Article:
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    Re Workshop manual- most important activities would be the same for !950 to !954. The drop box parts illustrations and pictures are almost as useful.
    Re the brakes the bleeder hex screws (bolt) are unlike modern nipple type ones. I have plastic pipe to the waste fluid that isa tight fit into the recess once the set "bolt ' is removed, then bleed as per normal. Obviously still a danger air could get in, but it works for me. If the car has been sitting a while you may need to bleed it all out, or better remove all drums (special puller for the front) and check condition of linings / wheel cylinders / hoses and wheel bearings. Use the manual to work out direction of snail adjusters to be nipped up (hex nuts on the back of backing plate) after drums have been replaced to reduce pedal movement. Should be ok.

    I use the Nulon additive in the gearbox along with normal EP 90 gear box oil.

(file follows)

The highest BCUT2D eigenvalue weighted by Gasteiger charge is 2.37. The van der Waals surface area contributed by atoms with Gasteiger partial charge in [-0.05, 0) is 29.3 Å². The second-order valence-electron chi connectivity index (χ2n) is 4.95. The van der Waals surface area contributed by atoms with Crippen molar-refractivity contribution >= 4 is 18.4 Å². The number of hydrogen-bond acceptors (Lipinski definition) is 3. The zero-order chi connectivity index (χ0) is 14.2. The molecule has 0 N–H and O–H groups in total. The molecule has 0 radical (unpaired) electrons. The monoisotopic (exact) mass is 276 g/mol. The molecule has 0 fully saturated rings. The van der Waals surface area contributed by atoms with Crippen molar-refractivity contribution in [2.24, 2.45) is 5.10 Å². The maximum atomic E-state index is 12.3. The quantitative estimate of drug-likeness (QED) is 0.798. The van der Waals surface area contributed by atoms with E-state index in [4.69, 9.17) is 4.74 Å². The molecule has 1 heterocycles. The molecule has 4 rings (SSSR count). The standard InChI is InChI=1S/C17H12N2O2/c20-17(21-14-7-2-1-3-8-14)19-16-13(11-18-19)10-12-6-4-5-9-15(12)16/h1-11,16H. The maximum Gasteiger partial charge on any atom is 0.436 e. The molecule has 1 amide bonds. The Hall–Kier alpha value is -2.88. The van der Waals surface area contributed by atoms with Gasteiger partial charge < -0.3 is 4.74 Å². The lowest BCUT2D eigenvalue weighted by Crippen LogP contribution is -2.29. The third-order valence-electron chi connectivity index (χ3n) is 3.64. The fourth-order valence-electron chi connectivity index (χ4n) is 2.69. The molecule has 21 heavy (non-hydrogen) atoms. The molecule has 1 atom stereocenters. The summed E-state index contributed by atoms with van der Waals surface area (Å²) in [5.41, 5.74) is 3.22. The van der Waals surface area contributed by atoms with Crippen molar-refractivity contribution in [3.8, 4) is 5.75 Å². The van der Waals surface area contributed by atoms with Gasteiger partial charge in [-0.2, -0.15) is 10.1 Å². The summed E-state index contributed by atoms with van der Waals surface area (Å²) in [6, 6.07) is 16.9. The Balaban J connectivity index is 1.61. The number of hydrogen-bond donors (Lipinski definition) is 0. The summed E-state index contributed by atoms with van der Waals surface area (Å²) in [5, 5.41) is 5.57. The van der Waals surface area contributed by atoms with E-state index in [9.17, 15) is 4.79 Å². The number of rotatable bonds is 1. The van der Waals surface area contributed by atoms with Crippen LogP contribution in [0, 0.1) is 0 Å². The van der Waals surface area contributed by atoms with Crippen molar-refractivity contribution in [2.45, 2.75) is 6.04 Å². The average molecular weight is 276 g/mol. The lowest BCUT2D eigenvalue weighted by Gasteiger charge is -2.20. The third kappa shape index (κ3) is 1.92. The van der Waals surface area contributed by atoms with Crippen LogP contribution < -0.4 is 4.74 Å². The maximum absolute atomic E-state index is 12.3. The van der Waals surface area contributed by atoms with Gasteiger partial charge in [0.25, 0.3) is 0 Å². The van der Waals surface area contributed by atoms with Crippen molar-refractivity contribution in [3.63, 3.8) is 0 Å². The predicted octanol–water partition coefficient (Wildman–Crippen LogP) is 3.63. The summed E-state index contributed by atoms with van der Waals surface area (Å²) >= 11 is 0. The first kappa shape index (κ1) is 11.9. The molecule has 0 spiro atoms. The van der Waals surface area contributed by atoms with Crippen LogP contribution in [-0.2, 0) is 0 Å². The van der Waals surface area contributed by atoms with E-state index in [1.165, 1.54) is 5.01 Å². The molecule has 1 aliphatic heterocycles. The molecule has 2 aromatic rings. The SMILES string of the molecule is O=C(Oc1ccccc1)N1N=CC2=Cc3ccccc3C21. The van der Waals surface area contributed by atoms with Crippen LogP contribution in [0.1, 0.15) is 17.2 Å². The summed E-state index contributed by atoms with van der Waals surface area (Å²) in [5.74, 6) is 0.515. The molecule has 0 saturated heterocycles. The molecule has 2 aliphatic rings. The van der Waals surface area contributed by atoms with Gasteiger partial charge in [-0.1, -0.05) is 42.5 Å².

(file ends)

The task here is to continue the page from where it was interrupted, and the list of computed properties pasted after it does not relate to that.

Some tractions have a bypass filter to strain out impurities but basically there's usually a lot of crap in there anyway

    Oil - well take advice from other posters!
    '04 Megane
    Gone but not forgotten
    '71 16 TS, '72 16 TL, '74 15TS,'82 20TS Series 2, '85 25 GTX. '49 L15,

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    1000+ Posts gerrypro's Avatar
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    You can lift with a two post hoist by placing the pads under the welded seam on the outer edges of the monocoque. Make sure the lift points are as wide apart as you can manage and the balance point will be more towards the front. Do not try to lift from an unbalance position.

    The work shop manuals are from 1938 to 1950 as a rule and suffice for all operations except electrical. There is a 1949 Lucas diagram for the wiring from Tony Jackson on drop box. The later cars have modifications to this diagram but the principles are still the same and can be easily worked out.